Flying While Pregnant: 30,000 Feet At 30 WeeksEmily Malone
Now that I live 3,000 miles away from all my loved ones, I’m finding myself flying the friendly skies more often than usual. In fact, over the course of my pregnancy I have taken eleven flights, most of which have been cross-country. Yep, I counted. And that doesn’t include connections!
Air travel is always unpredictable, uncomfortable, and usually stressful. Add pregnancy hormones, fatigue, and emotional instability to the mix and it can feel pretty overwhelming. But in my many jaunts across the country these past 30 weeks, I have learned a few lessons for how to make air travel while pregnant a little more tolerable.
1. Splurge on an upgrade
When we flew to Las Vegas for our babymoon, we asked if there were any seat upgrades available when we reached the ticket counter. For just $50, we were able to upgrade to first class where we enjoyed non-stop free beverages (sparking water!), roomy seats with comfy cushioning, and precious extra legroom.
2. Carry a water bottle
Air travel is dehydrating for everyone, and we pregnant ladies are even more susceptible to getting dehydrated quickly. It can take a long time for the first beverage cart to roll by, and even after that mine cup is usually empty within minutes. Pack a water bottle that you can fill up in the airport (once you get passed security) so that you aren’t left feeling dehydrated and hitting the “assistance” button every 20 minutes.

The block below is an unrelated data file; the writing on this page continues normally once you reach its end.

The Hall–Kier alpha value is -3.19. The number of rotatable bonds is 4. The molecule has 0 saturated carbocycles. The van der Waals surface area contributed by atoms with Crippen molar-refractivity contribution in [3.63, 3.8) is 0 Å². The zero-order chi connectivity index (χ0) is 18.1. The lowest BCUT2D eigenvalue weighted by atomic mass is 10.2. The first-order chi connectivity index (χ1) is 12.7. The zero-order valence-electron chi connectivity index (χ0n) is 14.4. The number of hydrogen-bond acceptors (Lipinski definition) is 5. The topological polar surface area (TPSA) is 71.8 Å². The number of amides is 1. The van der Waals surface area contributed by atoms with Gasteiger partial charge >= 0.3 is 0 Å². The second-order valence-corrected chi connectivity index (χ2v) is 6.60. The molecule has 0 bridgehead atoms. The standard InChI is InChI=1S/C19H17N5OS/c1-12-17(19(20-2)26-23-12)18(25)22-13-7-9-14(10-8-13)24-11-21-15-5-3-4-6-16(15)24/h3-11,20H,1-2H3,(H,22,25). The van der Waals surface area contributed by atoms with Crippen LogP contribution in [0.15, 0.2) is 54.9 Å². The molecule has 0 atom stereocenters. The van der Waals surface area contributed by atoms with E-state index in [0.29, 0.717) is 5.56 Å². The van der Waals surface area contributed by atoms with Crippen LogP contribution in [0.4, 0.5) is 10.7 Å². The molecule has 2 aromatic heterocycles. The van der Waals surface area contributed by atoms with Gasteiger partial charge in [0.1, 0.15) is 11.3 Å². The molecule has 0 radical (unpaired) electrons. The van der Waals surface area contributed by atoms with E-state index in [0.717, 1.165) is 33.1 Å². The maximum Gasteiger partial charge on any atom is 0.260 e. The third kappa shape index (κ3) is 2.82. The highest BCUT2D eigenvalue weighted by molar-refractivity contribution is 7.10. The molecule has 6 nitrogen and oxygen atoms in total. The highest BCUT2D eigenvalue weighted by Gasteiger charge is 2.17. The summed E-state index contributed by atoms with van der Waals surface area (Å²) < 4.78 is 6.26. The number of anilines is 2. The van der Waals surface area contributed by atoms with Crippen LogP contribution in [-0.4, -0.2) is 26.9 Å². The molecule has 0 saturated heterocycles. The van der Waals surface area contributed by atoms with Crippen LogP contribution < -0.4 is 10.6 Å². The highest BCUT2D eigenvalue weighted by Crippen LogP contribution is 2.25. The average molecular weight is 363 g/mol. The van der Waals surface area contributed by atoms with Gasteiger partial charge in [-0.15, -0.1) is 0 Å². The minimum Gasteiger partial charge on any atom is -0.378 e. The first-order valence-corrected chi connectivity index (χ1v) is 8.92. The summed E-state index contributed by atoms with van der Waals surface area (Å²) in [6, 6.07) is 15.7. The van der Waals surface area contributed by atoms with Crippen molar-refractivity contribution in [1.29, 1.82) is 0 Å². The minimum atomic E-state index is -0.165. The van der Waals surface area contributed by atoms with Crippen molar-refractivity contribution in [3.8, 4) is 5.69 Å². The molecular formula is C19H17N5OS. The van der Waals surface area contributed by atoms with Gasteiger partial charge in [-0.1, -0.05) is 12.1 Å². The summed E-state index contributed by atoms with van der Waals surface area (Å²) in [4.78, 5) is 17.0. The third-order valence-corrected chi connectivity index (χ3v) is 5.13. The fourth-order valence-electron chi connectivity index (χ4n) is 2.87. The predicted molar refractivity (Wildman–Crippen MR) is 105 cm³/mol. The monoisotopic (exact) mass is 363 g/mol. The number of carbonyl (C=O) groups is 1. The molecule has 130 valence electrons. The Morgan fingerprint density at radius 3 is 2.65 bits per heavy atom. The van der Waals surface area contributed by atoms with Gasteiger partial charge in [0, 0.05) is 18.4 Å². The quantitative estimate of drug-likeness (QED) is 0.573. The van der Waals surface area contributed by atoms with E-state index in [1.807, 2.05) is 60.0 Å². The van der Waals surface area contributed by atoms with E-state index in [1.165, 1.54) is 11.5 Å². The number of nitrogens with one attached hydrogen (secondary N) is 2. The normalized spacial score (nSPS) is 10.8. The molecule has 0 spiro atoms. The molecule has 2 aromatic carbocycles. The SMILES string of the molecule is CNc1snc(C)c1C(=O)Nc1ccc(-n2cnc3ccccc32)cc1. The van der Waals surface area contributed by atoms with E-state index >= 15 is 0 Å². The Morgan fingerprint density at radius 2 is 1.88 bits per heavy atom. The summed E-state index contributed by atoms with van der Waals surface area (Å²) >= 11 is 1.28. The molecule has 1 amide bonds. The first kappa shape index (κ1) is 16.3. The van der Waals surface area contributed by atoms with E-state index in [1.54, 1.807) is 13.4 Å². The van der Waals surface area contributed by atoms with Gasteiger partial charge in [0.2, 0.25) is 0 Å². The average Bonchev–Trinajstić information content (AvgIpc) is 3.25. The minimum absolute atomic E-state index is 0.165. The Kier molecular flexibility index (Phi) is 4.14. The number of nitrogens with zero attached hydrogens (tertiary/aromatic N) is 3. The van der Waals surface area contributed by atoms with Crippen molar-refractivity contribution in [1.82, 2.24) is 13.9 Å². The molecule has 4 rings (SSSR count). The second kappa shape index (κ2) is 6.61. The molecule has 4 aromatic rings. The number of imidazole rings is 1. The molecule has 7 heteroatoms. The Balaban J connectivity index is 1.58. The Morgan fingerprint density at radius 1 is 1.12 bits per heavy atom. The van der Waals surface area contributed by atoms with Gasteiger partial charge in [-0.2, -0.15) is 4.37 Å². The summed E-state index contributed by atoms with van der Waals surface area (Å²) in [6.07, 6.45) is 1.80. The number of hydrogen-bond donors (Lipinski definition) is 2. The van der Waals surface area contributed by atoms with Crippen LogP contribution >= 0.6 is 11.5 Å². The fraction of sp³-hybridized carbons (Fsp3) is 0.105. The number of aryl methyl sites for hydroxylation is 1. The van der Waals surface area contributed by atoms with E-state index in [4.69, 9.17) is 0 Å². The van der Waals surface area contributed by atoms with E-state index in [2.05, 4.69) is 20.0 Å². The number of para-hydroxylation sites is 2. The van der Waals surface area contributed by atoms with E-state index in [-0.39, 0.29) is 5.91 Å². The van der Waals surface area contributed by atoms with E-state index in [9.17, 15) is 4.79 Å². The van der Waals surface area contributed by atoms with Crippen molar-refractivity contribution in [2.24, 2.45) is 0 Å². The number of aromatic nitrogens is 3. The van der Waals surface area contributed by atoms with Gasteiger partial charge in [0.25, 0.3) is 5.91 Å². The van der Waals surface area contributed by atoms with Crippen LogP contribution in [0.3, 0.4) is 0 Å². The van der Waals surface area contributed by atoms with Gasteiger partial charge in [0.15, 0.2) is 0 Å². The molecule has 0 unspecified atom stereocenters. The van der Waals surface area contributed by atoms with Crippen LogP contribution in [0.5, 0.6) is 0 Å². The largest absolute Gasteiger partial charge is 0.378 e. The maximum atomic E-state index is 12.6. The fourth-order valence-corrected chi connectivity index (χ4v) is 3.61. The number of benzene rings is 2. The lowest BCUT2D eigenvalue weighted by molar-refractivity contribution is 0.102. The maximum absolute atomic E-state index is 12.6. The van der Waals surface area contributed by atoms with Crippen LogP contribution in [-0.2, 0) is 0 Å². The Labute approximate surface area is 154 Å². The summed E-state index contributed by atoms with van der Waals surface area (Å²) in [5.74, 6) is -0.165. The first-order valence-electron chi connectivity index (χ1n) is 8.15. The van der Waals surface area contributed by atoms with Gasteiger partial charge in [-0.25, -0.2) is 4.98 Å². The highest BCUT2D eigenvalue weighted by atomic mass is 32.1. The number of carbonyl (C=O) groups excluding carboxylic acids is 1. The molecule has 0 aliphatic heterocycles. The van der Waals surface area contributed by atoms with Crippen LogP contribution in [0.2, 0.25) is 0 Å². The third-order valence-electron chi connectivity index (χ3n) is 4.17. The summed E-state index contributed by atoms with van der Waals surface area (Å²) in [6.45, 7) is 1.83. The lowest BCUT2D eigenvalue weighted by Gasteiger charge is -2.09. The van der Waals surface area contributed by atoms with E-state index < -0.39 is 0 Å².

3. Wear comfy shoes
After my last cross-country flight from Seattle to South Carolina, I was amazed at how swollen my feet and ankles were by the time I exited the plane. My feet felt like the were literally going to burst out of my shoes, and my cankles were quite the sight. For the flight home, I learned my lesson and wore shoes with a little extra room to allow for some expansion.
4. Check your baggage
I have never been big on asking for help, and pregnancy has made me realize that I am most definitely not superhuman. As someone who has always carried her own weight (and her own bags!), it has been humbling to realize that now I need a little more help than usual. Hauling extra luggage around the airport, lifting it into overhead bins, and trying to navigate bags down tiny aisles along with a giant belly is totally unnecessary. Do yourself a favor and spend the $25 for a lighter load and a lot less stress.
5. Carry a travel pillow
Yes, they are super dorky. But you know what? They are also super comfortable, and they make a huge difference when your flight is in hour three and your neck and back are aching. I have used mine as a pillow for my head, a support for my arms, and even a cushion for my butt. In pregnancy, there can never be too much cushion or support for all those aches and pains, and a pillow can make a huge difference.
Now that I’m 31 weeks pregnant, I’m hoping my pregnant air travels are over (at least for this time around!). What are some other tips that you can offer to expecting moms who are planning on flying soon?